It’s my birthday
A few weeks ago, I wrote about why I call people on their birthday. TL;DR: it only takes a few minutes and it’s a great way to catch up and show that they matter to you.
That’s for other people’s birthdays, though. Since mine is right around the corner, I wanted to share what I do for my own birthday.
Growing up, I never really cared about my birthday. It seemed like an arbitrary thing to celebrate. I’ve since come around to it, but not in the typical sense of “let’s celebrate me”. To me, birthdays are just an opportunity to reflect on your life and get people together.
One of my favorite parts about birthdays is that it’s an excuse to get your favorite humans together. For most, that translates to an in-person celebration with local friends and family.
While I do that as well, it doesn’t cover everyone. Many of my friends are scattered across the globe. To catch up with them, I did something different for the last two years: virtual birthday get-togethers.
Most people are too busy in their own lives. They don’t make the time to catch up, even though they’d like to. A planned “celebration” helps overcome this activation energy. It’s not really a celebration, though. The birthday is just a forcing function to get the group on a call together. You wouldn’t skip someone’s birthday just because you didn’t feel like it, right?
I love hosting these because it helps nurture remote relationships. Not just mine, but the entire group’s. There are only so many individual conversations you can have throughout the year. There are some people you only get to talk to in group settings. Yet, you still want to stay connected. It facilitates these exchanges and lets everyone stay updated on each other’s lives.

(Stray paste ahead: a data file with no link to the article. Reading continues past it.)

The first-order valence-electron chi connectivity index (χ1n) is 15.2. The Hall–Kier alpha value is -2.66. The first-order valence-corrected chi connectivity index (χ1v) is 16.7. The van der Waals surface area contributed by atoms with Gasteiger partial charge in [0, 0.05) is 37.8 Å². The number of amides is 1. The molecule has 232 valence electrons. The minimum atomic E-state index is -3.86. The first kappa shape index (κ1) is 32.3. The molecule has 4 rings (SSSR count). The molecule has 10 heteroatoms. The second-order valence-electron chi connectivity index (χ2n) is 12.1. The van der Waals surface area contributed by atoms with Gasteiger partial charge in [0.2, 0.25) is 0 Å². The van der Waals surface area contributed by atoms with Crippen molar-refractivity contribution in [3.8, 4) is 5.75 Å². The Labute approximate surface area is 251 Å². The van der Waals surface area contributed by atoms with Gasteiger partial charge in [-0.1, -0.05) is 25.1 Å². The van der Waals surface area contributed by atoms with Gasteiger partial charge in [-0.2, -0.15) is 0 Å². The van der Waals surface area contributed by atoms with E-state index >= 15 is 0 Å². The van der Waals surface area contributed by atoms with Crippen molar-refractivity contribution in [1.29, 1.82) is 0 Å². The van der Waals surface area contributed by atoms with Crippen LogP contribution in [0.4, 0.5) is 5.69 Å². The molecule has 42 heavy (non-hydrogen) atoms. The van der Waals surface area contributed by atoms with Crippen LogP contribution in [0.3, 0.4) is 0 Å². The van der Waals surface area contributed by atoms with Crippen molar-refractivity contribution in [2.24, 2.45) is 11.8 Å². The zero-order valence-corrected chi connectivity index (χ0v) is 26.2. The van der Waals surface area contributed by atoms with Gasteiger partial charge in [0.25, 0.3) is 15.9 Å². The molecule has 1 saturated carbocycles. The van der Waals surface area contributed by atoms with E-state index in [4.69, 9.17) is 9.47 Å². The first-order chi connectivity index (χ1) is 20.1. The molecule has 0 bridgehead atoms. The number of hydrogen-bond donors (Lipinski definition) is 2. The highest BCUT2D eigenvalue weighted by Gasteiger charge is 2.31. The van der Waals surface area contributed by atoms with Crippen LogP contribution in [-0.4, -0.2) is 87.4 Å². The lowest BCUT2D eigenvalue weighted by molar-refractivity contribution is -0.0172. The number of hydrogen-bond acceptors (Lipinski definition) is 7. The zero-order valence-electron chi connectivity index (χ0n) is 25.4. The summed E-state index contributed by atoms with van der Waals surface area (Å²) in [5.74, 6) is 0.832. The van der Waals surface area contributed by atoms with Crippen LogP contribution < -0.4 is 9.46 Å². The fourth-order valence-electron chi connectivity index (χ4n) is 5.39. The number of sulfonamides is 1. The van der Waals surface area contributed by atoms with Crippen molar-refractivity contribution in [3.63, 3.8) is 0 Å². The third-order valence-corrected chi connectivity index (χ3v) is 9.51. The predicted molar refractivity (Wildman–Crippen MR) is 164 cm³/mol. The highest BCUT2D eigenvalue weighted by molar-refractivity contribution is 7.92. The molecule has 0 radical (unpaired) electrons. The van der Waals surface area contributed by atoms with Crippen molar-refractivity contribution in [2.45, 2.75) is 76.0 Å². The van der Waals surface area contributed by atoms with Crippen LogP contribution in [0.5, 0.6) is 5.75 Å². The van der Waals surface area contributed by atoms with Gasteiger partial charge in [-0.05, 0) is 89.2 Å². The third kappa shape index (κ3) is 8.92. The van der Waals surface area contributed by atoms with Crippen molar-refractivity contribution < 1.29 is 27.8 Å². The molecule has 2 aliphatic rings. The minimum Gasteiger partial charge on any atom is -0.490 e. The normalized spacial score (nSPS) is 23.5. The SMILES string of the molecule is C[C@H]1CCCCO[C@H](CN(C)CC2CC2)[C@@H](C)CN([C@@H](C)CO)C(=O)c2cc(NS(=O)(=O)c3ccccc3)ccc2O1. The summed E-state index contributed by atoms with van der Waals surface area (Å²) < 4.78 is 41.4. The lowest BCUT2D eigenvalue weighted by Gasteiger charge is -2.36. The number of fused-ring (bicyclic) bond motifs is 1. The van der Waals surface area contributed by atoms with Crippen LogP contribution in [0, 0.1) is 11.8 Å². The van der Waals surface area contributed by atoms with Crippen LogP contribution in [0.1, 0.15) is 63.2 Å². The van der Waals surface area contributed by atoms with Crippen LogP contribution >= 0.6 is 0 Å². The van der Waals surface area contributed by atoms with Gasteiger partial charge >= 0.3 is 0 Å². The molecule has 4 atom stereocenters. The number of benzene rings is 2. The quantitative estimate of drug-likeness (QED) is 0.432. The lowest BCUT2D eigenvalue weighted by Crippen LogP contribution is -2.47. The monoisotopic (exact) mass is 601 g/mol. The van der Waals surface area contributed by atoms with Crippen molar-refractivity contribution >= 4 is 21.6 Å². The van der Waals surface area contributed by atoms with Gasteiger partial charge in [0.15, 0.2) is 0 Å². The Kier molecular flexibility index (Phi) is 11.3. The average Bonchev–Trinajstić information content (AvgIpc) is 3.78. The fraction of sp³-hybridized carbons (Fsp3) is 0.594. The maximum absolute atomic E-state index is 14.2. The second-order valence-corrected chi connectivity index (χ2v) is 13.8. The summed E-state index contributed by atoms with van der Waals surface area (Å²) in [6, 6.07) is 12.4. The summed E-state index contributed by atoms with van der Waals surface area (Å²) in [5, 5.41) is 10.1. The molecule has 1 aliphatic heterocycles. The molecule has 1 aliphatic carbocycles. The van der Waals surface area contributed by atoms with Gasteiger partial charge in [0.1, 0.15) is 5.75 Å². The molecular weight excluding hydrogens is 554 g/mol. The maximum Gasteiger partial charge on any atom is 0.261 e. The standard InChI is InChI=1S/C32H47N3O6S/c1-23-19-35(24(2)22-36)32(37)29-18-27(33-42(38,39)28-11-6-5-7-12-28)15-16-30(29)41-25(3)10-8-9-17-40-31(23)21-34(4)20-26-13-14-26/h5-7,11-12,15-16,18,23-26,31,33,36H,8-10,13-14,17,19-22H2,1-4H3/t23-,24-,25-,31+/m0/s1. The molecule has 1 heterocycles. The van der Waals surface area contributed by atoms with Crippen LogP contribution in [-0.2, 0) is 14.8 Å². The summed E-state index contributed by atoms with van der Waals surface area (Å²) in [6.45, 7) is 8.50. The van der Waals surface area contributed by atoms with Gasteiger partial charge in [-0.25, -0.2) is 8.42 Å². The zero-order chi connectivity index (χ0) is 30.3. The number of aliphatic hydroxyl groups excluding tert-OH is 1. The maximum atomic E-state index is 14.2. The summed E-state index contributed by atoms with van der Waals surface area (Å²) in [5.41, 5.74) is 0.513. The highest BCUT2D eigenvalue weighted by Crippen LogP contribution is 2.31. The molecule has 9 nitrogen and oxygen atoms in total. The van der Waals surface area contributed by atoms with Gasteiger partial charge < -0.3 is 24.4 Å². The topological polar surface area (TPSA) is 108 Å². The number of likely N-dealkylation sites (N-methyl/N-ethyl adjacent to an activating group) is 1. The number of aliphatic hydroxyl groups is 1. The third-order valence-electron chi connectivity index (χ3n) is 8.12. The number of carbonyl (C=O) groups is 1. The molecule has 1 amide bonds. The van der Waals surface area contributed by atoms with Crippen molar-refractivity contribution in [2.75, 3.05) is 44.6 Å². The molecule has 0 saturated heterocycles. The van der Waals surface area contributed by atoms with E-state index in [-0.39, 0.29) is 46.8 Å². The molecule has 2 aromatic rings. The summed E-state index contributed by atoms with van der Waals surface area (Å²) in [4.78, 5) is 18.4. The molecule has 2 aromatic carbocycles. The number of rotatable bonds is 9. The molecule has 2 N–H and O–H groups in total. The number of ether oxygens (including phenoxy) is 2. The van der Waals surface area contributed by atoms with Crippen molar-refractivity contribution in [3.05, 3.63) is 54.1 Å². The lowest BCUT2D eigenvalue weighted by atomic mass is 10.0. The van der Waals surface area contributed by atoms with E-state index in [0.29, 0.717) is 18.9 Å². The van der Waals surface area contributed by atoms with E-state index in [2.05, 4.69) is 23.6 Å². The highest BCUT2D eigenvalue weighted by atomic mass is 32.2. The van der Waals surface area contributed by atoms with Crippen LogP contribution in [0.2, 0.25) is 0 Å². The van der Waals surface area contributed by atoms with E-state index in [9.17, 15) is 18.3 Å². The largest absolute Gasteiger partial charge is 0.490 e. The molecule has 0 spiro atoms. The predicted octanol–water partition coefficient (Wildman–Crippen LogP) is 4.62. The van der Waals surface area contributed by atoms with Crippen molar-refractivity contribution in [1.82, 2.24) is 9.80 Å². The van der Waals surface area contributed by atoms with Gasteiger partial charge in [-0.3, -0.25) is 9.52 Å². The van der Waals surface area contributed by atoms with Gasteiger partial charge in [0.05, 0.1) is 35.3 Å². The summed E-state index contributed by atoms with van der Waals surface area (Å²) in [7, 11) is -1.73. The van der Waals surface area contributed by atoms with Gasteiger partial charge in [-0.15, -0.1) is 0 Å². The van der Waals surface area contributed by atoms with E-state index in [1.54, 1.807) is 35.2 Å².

Time will tell if this becomes a tradition. It got off to a strong start in 2020, but it remains to be seen how much of that was due to the pandemic. Everyone that was locked up at home then is out and about now. Regardless, I’m going to try. Worst case, I only catch up with a few people.
This year, I’m adding another ritual. This one is a tad selfish. Then again, so is wanting presents or special treatment. And we’ve normalized that.
I’m going to ask for the gift of feedback. Let me explain why.
Feedback is always important. We all have blind spots - you don’t know what you don’t know. This can apply to business, relationships or general wellbeing. How can I be a better friend, son or brother? Is there anything I do that concerns you? What am I doing well that you would like to see more of? As much as you can introspect, it doesn’t replace an outside perspective.
No Better Time
Birthdays are an apt time for feedback. They are inherently reflective - we take stock of what we’ve accomplished in the last year and set our sights on where we want to be in the future.
It’s also a forcing function. Ask people any other time and they’ll likely defer it. It falls to the bottom of the priority list. But tell them this is what you want for your birthday and they will take the time to do it.
This does raise some valid questions.
Will they be honest? Sure, people may hesitate to give candid feedback because not everyone takes it kindly. This is definitely true for unsolicited advice, but it can apply to direct feedback as well.
My counterpoint: birthdays are the best time, if any, to ask for it. People are more likely to overcome their discomfort when it’s clear that you care about improving and genuinely value their opinion. If they’re not entirely over it, the feedback can be anonymous too. Since I’ll be asking multiple people, there’s a large enough sample size where they won’t be identified. Ideally everyone feels safe sharing, but I am optimizing for honesty. I wouldn’t want anyone to hold back for the sake of our relationship.
Asking for too much?
Am I overestimating what people are willing to do for my birthday? Perhaps. It’s not going to stop me from trying to grow, though. This is just an experiment. Depending on the results, I’ll decide how I want to proceed next year.
Let’s start here. To my readers: have feedback about absolutely anything? Tell me - I’d love to hear from you (you can be anonymous)!
To people I know: there’s a separate form for personal feedback, please reach out for it.
This post took redacted minutes to write.
P.S: You can find more of my thoughts on Twitter @_suketk.